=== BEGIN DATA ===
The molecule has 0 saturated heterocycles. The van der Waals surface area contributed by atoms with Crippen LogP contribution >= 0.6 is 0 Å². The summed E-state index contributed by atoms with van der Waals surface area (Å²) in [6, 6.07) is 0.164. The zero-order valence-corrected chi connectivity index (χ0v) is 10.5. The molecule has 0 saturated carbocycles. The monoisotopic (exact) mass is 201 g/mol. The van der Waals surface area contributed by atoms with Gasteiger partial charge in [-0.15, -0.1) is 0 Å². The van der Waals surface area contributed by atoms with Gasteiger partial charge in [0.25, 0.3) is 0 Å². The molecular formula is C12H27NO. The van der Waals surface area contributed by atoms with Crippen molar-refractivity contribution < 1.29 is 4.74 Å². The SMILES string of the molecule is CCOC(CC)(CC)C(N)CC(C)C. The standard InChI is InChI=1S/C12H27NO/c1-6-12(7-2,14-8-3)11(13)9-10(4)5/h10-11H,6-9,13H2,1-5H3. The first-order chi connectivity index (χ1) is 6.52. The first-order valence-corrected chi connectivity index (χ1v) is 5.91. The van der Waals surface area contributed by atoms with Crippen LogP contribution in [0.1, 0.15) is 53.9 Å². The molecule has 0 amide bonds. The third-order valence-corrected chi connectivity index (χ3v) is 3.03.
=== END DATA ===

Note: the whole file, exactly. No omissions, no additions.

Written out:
The molecule has 0 saturated heterocycles. The van der Waals surface area contributed by atoms with Crippen LogP contribution >= 0.6 is 0 Å². The summed E-state index contributed by atoms with van der Waals surface area (Å²) in [6, 6.07) is 0.164. The zero-order valence-corrected chi connectivity index (χ0v) is 10.5. The molecule has 0 saturated carbocycles. The monoisotopic (exact) mass is 201 g/mol. The van der Waals surface area contributed by atoms with Gasteiger partial charge in [-0.15, -0.1) is 0 Å². The van der Waals surface area contributed by atoms with Gasteiger partial charge in [0.25, 0.3) is 0 Å². The molecular formula is C12H27NO. The van der Waals surface area contributed by atoms with Crippen molar-refractivity contribution < 1.29 is 4.74 Å². The SMILES string of the molecule is CCOC(CC)(CC)C(N)CC(C)C. The standard InChI is InChI=1S/C12H27NO/c1-6-12(7-2,14-8-3)11(13)9-10(4)5/h10-11H,6-9,13H2,1-5H3. The first-order chi connectivity index (χ1) is 6.52. The first-order valence-corrected chi connectivity index (χ1v) is 5.91. The van der Waals surface area contributed by atoms with Crippen LogP contribution in [0.1, 0.15) is 53.9 Å². The molecule has 0 amide bonds. The third-order valence-corrected chi connectivity index (χ3v) is 3.03.